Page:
Before writing these remarks I re-read The American Jeremiad for the first time in quite a while. I believe in reading, so let me start with a reader’s report. Beyond and before the special theoretical or methodological contributions Bercovitch’s book offers, in reading his classic work the first impression that arises is of an extremely rare combination unmatched among Americanists: erudition across an extraordinary range of materials, combined with intellectually scintillating prose. Ideas flash and crackle that would seem mere speculation were they not warranted by the density of citation that plumps the footnotes. The literary scholar reaches out and pulls in history and anthropology and specialized religious works, the Americanist aptly quotes an astonishing array of British and European writers.
But to go beyond the experience of reading the book, let me speak as someone who has paid close attention to patterns of academic careers, especially in the area of my passion, literary studies. The historian of American literary study observes a striking parallel, which I believe has not been remarked, between two of the most brilliant and influential figures of the 1970s, men then in their forties who happened to be colleagues at Columbia. In 1975 Edward Said, the Palestinian-American, published his dazzling Beginnings, an enduring monument of the late-twentieth-century theory boom, and Sacvan Bercovitch, the Canadian-American, published his dazzling Puritan Origins of the American Self, which culminated four decades of recovering Puritanism as the foundation of American literature. Then in 1978, Said published Orientalism, which initiated what became post-colonial studies, and Bercovitch The American Jeremiad, which initiated what became American cultural studies.
It testifies to the strength by which our subfields shut themselves off from each other that these two masterworks have been placed so infrequently in dialogue with one another.
In both cases, the 1975 books are marvels within the established field of literary studies, and the 1978 books break the frame. They’re very different from each other, as they would have to be, but both strongly interdisciplinary. Even more than that, both are fighting books. Perhaps not ideology-critique—since neither is exactly Marxist—but perhaps something else. I’d put it this way: Said offered a critical genealogy of “The Orient” and Bercovitch a critical genealogy of “America.” It testifies to the strength by which our subfields shut themselves off from each other that these two masterworks have been placed so infrequently in dialogue with one another.
Both Bercovitch and Said put to good use their immigrant status, their insider/outsider perspective, to make visible a structure of knowledge, belief, and practice that seemed natural to those within it but bizarre to a Palestinian encountering what was asserted of the Orient, or a Canadian encountering what he had thought to be the United States which then proved to conceive itself as “America.”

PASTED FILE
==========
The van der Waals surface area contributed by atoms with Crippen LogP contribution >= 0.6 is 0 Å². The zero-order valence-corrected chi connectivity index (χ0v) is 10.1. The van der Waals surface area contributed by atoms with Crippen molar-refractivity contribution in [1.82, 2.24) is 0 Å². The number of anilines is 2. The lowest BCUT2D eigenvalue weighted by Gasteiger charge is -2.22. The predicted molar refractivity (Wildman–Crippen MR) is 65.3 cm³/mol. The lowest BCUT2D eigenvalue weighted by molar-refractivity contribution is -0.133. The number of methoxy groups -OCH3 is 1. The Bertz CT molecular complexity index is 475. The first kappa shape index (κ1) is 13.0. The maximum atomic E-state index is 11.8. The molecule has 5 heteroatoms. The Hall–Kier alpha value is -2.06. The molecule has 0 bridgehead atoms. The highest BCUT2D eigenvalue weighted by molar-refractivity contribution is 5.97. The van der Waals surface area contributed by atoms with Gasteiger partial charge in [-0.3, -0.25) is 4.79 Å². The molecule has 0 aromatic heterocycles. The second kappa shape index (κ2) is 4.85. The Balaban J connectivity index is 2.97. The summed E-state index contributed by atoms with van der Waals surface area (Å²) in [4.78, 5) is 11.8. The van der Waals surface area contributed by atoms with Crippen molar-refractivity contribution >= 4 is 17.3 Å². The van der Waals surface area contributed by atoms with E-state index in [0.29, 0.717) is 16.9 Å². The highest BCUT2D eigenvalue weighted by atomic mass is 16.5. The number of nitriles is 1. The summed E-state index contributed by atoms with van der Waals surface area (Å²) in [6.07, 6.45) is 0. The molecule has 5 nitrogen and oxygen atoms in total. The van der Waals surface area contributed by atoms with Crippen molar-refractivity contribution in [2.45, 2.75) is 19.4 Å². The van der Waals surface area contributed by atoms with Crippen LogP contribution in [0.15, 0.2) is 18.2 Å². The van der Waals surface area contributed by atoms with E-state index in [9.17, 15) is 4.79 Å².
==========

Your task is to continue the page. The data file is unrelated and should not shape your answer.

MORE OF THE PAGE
Consider the divergent histories that follow from these dramatic openings. Both Orientalism and Americanism depend on exclusion. Yet Bercovitch was already on the mark back in 1978: he recognized a crucial pattern of growing inclusion—from the Half-Way Covenant of the second-generation Puritans all the way up to the more recent claims of women and people of color to count as American. This is a huge difference: the identity of “American” may be a prize to claim as well as a strait-jacket to be struggled free from, while no one, I think, has fought to be included as “Oriental.”
Even more crucial, the ideal values of “America,” Bercovitch has argued, are most cherished by those who oppose what the American state and people are doing. This is like the condition familiar in the 1970s and 1980s in another sphere of discourse, when those on the left in many parts of the world distinguished “actually existing” Communism in the USSR or Eastern Europe from what should be the fundamental values of Socialism or Communism or Marxism. Well, that problem is gone, but it makes all the more challenging the task of assessing “The State of the Americanist Field” thirty-five years after a book that might have had the effect of persuading us to keep a wary distance from the term “America.” “What if we then dissociated America from the United States?” Bercovitch asks in the preface to the new edition. For some years the presidential addresses at the American Studies Association have asked this question in different forms, but how do we actually do it?
This article originally appeared in issue 14.4 (Summer, 2014).
Jonathan Arac is the Andrew W. Mellon Professor of English at the University of Pittsburgh. He is author of five books on American and British fiction, poetry, and social criticism, as well as numerous influential edited collections, essays, and reviews.